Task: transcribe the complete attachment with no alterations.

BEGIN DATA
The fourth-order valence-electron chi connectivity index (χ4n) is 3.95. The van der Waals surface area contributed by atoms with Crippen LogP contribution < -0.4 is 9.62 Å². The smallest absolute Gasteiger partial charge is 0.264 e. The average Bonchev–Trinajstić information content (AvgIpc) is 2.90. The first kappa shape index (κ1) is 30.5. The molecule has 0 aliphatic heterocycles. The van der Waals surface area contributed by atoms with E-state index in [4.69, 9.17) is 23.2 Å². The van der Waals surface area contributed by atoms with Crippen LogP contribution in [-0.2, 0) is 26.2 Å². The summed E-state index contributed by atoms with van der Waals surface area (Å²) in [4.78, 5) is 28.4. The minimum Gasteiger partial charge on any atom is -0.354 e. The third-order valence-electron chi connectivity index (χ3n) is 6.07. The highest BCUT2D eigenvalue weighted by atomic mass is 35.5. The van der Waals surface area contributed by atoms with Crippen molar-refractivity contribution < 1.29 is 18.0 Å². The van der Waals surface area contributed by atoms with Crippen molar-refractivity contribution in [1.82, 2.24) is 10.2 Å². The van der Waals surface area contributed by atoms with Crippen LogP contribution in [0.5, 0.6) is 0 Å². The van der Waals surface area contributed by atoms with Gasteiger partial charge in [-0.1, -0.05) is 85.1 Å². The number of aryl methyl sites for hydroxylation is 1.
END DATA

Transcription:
The fourth-order valence-electron chi connectivity index (χ4n) is 3.95. The van der Waals surface area contributed by atoms with Crippen LogP contribution < -0.4 is 9.62 Å². The smallest absolute Gasteiger partial charge is 0.264 e. The average Bonchev–Trinajstić information content (AvgIpc) is 2.90. The first kappa shape index (κ1) is 30.5. The molecule has 0 aliphatic heterocycles. The van der Waals surface area contributed by atoms with E-state index in [4.69, 9.17) is 23.2 Å². The van der Waals surface area contributed by atoms with Crippen LogP contribution in [-0.2, 0) is 26.2 Å². The summed E-state index contributed by atoms with van der Waals surface area (Å²) in [4.78, 5) is 28.4. The minimum Gasteiger partial charge on any atom is -0.354 e. The third-order valence-electron chi connectivity index (χ3n) is 6.07. The highest BCUT2D eigenvalue weighted by atomic mass is 35.5. The van der Waals surface area contributed by atoms with Crippen molar-refractivity contribution < 1.29 is 18.0 Å². The van der Waals surface area contributed by atoms with Crippen molar-refractivity contribution in [1.82, 2.24) is 10.2 Å². The van der Waals surface area contributed by atoms with Crippen LogP contribution in [0.5, 0.6) is 0 Å². The van der Waals surface area contributed by atoms with Gasteiger partial charge in [-0.1, -0.05) is 85.1 Å². The number of aryl methyl sites for hydroxylation is 1.